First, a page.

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Wiffle Ball: Turning a Backyard Favorite into an Appropriate Physical Education Unit

Todd Layne

When people reflect on their childhood years, they will recall their most enjoyable moments. Many times, these moments involve some type of play. One activity that was popular — and still is today — is wiffle ball. Since the creation of the wiffle ball in the late 1950s, the game, which incorporates the iconic ball and yellow bat, has grown in popularity (Santora, 2003). Leagues have been created across the United States with many forms of the game being played (Kennedy, 2000). National tournaments have been created with teams across the nation competing against one another. In addition, replica Major League Baseball fields and other original field ideas have been created (Kohler, 2014) for league play and to raise money for various charities (Devlin, 2011). Wiffle ball is a game that has been played by people from all walks of life. Regardless of age, it is a game that all can enjoy.

Wiffle ball is intended to be fun and played by all. The physical education classroom is a place to provide students with a developmentally appropriate approach to learning the game. Although wiffle ball has produced pleasant moments for some, memories of playing the game during physical education may not have been as satisfying for others. Often, teachers would divide students into two teams, with each team having more than the typical nine team members per side. Players would have long wait times to bat and would seldom have chances to make plays on defense. Most often, the lack of defensive opportunities was due to the fact that two to three students would dominate play and try to field each ball that was hit or multiple people would be assigned to the same position. Appropriate opportunities to practice the skills were not available to students. The limited opportunities would lead to students not being able to strike the ball being pitched, which ultimately increased the amount of wait time. Consequently, frustration increased and interest in playing during school hours decreased.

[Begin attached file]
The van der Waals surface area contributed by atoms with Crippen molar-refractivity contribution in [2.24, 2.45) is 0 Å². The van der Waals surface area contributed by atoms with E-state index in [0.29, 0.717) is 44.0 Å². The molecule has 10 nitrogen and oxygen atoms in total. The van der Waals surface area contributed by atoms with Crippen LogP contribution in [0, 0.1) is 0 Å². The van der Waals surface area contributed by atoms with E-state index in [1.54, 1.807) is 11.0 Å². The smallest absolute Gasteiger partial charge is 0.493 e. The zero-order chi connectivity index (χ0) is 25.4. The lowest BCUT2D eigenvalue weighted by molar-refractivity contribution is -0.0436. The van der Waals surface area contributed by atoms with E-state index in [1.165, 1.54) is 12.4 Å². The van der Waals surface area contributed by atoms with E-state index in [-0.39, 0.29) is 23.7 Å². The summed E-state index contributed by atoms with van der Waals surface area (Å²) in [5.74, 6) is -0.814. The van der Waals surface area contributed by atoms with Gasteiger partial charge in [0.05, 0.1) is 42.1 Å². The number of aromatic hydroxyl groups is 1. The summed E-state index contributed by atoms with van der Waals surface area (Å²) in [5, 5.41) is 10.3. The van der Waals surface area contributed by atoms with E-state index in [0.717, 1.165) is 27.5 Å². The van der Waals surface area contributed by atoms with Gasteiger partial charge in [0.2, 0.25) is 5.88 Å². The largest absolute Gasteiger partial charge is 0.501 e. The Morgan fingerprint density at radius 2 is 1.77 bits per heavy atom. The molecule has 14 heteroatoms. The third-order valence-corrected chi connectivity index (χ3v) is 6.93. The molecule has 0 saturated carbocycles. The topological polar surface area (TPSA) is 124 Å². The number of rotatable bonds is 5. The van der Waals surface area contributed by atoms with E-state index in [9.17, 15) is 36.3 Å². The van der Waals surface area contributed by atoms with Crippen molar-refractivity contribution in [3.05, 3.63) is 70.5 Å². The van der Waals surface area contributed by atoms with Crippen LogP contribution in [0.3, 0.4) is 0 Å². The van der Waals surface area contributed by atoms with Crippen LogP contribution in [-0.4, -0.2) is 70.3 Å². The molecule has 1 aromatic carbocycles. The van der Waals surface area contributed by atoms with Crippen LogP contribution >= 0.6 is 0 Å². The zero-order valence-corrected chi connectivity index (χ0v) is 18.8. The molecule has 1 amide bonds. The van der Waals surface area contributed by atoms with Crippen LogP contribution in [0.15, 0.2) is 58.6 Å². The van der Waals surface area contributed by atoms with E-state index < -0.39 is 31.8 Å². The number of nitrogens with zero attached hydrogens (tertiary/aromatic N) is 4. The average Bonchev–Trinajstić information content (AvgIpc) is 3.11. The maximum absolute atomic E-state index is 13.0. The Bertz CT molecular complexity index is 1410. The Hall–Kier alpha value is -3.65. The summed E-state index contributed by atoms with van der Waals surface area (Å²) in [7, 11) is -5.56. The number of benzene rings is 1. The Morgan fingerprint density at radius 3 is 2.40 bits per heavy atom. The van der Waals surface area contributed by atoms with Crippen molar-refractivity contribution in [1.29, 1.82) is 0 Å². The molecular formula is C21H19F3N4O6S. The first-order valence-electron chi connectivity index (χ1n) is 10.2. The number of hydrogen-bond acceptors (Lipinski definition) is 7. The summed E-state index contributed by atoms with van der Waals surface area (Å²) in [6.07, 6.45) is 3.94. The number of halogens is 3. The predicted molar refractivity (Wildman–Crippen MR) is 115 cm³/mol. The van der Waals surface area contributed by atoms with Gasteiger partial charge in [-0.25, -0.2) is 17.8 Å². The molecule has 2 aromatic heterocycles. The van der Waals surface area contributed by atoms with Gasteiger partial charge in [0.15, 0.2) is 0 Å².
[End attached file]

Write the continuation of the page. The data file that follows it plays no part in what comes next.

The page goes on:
During the early 1990s, a campus minister in Middle Tennessee named Kelly Campbell took advantage of an opportunity to play the game of wiffle ball. Wanting to enjoy a childhood favorite, Kelly would organize games on Tuesday afternoons, which happened to be one of his days off from work. A few college students would get together and play wiffle ball in Kelly’s backyard. The game became known as Campbellball. In the beginning of Campbellball, players would attempt to strike out players from the other team. They quickly realized that it decreased the amount of activity and ultimately the fun of the game. The rule was established that the pitcher must lob the ball for the batter to hit. The addition of that rule immediately increased activity and enjoyment for all players involved. Campbellball turned into a weekly event, which continues to be played today by people of all ages — even an 85-year-old person has played an entire game (see

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